Learning & Development Blog

Skills Gaps in 2022

A skills gap is the difference between the skills you need and want your employees to have and the skills that they currently have. Having these gaps is completely normal and does not reflect negatively on the employee or the organization. In 2022, there are some common skills that are missing across many organizations, but there are ways to close these gaps.

Common Skills Gaps:

  1. Analytical skills
  2. Database management
  3. Ability to obtain insight from data
  4. Effective communication
  5. Critical thinking
  6. Ability to work as a team
  7. Using data analysis tools
  8. Software testing
  9.  Artificial intelligence
  10. Animation
  11. Blockchain
  12. UX Design



How to Identify Skills Gaps

The 5 Moments of Need is a model created by Bob Mosher & Conrad Gottfredson, that considers the different moments necessary to go from learning something new to using it successfully and regularly in the workplace. Supporting the learner at each moment of need gives the learner the opportunity to truly learn and integrate new behaviors:

  • Learning For the First Time (New): This is the perfect time to introduce new skills, processes, and characteristics. This can be done in different ways for example: e-courses, modules, or events, any of these training methods work if they are engaging, interactive, and necessary for each individual involved.
  • Learning More (More): All these moments must come from the learners, their need for “more” knowledge, skills, or experience will help them retain the information being taught. Wanting “more” will make them eager to use what they learned and able to apply it to real life situations. If the individual takes an interest in “more” it is important to provide them with the necessary skills and support needed for their success.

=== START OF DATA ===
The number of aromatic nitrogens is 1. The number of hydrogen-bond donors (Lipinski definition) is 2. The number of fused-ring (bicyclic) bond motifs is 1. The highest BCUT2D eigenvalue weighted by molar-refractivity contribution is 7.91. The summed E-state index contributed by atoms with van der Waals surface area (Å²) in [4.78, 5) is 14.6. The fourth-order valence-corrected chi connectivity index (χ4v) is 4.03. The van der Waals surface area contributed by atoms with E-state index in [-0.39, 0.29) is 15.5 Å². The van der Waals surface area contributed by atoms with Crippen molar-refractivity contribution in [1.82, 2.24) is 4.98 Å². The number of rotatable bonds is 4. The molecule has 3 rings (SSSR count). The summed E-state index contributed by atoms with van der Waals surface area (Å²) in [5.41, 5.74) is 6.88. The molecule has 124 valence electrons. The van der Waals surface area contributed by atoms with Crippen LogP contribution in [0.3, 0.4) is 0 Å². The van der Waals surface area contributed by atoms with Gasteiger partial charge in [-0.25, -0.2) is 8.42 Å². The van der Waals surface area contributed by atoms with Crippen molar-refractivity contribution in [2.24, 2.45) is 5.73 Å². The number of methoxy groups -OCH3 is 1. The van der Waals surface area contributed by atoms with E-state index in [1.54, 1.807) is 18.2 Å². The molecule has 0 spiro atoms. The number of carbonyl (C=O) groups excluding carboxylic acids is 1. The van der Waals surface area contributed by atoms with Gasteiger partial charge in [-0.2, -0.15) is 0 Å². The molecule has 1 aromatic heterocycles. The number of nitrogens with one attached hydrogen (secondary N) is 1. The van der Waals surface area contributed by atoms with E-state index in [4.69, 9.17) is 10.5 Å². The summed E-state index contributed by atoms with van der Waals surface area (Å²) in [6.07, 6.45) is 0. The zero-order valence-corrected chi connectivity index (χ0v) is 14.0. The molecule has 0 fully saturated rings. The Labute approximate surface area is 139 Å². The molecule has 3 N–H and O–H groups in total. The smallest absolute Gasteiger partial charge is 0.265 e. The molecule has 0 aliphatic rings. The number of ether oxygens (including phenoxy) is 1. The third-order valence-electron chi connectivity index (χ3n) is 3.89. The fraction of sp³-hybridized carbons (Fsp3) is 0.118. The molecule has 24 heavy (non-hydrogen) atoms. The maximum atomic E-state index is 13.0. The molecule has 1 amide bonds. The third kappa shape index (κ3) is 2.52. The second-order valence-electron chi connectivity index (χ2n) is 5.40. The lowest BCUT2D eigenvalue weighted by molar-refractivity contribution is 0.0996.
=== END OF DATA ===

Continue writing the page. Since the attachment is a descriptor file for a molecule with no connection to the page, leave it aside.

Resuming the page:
• Applying What You Have Learned (Apply): This moment applies to on-the-job and real-life situations where you can support the employee by providing references and transition support: manual, notes, microlearning, reminders, learning in the flow of work, and managers/champions/peers. This moment is lynchpin for transferring learning to new behaviors. This is about helping learners not to get stuck in a situation and providing opportunities for the learner to practice safely. Having access to these supports will build confidence and competence for the learner.
  • When Things Go Wrong (Problem Solving): In this moment it is important to have immediate access to help, such as from an onsite manager or experienced peer, access to FAQ’s, help desk, etc. These moments often are ones that cannot be trained or foreseen, so having a help process in place is critical. Social learning and learning in the flow of work are excellent supports for this moment.